This article was published in Australian Dictionary of Biography, Volume 10, (MUP), 1986
Eleanor May Moore (1875-1949), pacifist, was born on 10 March 1875 at Lancefield, Victoria, daughter of William Ainsworth Moore, builder, and his wife Sarah Martha, née Prout. From a solidly middle-class background, Eleanor was educated in Melbourne at Hawksburn State School, Presbyterian Ladies' College, and Stott's Business College. She became a skilled stenographer and in 1897 was the second woman in Victoria to qualify as a court reporter, an occupation she could not pursue because of her sex. Her main employment on leaving school was as a Hansard reporter and as a secretary for eight years at Dalgety & Co. Ltd. She had some writing talent and later supplemented her inherited income with freelance reporting. Remaining single, she lived with her parents, and in 1905 travelled to Europe with her sister Alice.
Sceptical about religion, she joined Dr Charles Strong's Australian Church, mainly for its social welfare concerns. She was also active in the Try and City Newsboys' societies. Moore became involved in the peace movement in March 1915 when Dr Strong founded the Sisterhood of International Peace, of which she became international secretary. She was also an executive-member of the Australian Peace Alliance, which advocated a negotiated peace, and campaigned on the platform and in pamphlets against conscription in 1916 and 1917; for this she was expelled from the National Council of Women of Victoria. In May 1919 she was S.I.P. representative at the International Women's Congress in Zurich, Switzerland, where she met and was inspired by the veteran American peaceworker Jane Addams.
In 1920 the S.I.P. became the Australian section of the Women's International League for Peace and Freedom, the most enduring group in the Australian peace movement. Its objective was to educate the public about the causes and effects of war; it favoured persuasion over provocation and its activities were characterized by decorum, restraint and persistence. Moore was to be its secretary from 1928 and its motive force until her death. Much in demand as a speaker, she travelled around Australia for groups such as the Australian Union of Democratic Control for the Avoidance of War, the Peace Society in Sydney and the Melbourne section of the World Disarmament Movement. In 1928 and 1930 she represented the W.I.L.P.F. at the Pan Pacific Union Women's conferences in Honolulu, lecturing in New Zealand before returning home. In 1936-38 she toured Victoria and New South Wales speaking on 'Peoples of the Pacific' for the Country Women's Association. Meanwhile the relatively conservative W.I.L.P.F. had dissociated itself from the International Peace Campaign and the left-wing Movement Against War and Fascism.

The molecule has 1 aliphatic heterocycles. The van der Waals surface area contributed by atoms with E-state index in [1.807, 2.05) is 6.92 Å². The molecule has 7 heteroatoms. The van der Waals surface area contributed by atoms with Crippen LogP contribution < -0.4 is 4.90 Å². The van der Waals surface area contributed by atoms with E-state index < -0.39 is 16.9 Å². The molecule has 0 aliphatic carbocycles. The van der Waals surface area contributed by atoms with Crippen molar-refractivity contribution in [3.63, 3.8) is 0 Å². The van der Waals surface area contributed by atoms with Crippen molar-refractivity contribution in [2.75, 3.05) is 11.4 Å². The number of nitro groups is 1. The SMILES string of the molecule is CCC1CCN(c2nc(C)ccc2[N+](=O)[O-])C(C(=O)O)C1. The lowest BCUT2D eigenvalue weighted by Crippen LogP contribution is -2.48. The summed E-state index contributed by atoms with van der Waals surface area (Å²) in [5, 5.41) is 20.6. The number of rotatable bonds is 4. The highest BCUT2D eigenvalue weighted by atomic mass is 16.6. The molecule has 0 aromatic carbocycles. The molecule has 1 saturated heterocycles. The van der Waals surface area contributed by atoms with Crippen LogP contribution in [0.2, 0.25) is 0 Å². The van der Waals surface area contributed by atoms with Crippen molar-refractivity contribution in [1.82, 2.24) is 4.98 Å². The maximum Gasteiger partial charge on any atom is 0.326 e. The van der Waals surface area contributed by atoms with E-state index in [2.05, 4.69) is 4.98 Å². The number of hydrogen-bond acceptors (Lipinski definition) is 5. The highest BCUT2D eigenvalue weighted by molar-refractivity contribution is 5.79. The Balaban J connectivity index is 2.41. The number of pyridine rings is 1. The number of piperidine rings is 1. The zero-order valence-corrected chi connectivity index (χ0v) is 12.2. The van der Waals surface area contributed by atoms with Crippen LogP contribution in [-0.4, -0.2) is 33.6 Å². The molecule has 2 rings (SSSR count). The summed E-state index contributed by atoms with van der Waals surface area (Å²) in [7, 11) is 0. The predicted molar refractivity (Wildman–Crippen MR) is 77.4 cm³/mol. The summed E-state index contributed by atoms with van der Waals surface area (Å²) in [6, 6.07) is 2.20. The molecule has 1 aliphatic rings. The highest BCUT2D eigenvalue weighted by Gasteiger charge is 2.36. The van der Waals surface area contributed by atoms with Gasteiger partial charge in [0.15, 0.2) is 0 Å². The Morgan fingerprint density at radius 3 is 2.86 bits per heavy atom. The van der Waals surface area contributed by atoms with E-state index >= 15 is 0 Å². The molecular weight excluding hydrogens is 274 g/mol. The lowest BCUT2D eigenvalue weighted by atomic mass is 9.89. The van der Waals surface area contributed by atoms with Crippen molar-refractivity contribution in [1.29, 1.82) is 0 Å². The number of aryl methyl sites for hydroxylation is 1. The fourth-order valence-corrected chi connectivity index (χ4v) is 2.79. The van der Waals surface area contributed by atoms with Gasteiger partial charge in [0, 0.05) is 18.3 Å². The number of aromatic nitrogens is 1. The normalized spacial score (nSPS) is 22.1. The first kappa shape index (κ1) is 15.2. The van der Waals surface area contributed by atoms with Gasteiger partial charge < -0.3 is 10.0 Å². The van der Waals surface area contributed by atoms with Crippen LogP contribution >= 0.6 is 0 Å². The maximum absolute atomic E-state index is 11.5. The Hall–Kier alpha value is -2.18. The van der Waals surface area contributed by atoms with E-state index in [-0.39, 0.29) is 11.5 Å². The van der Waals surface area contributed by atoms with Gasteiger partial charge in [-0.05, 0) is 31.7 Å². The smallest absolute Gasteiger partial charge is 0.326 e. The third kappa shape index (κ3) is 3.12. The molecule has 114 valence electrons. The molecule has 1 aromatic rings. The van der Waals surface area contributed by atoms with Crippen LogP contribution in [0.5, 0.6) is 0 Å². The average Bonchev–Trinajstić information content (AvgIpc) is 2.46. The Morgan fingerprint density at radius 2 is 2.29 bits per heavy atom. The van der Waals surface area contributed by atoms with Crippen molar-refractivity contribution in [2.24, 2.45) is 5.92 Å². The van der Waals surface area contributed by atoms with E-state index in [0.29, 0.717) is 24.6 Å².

Japan's aggression in China and the outbreak of World War II created new problems for Moore. Contrary to the policy of the head office of the W.I.L.P.F she vehemently opposed, mainly on humanitarian grounds, the idea of a general boycott of Japan. Moore and the Australian section remained 'absolute pacifists', and she was 'violently anti-communist' at a time when other pacifists tended to be pro-Russian.
Eleanor Moore was much admired as a calm, gentle, self-effacing woman who was an uncompromising pacifist. Old age and ill health did not lessen her activism; she spoke against the manufacture and use of atomic bombs shortly after Hiroshima, and over the next three years attended interstate conferences of the Federal Pacifist Council of Australia. Her semi-autobiographical The Quest for Peace was completed only a few months before her death at Toorak, Melbourne, on 1 October 1949.
Mimi Colligan and Malcolm Saunders, 'Moore, Eleanor May (1875–1949)', Australian Dictionary of Biography, National Centre of Biography, Australian National University, http://adb.anu.edu.au/biography/moore-eleanor-may-7635/text13349, accessed 6 December 2013.
This article was first published in hardcopy in Australian Dictionary of Biography, Volume 10, (MUP), 1986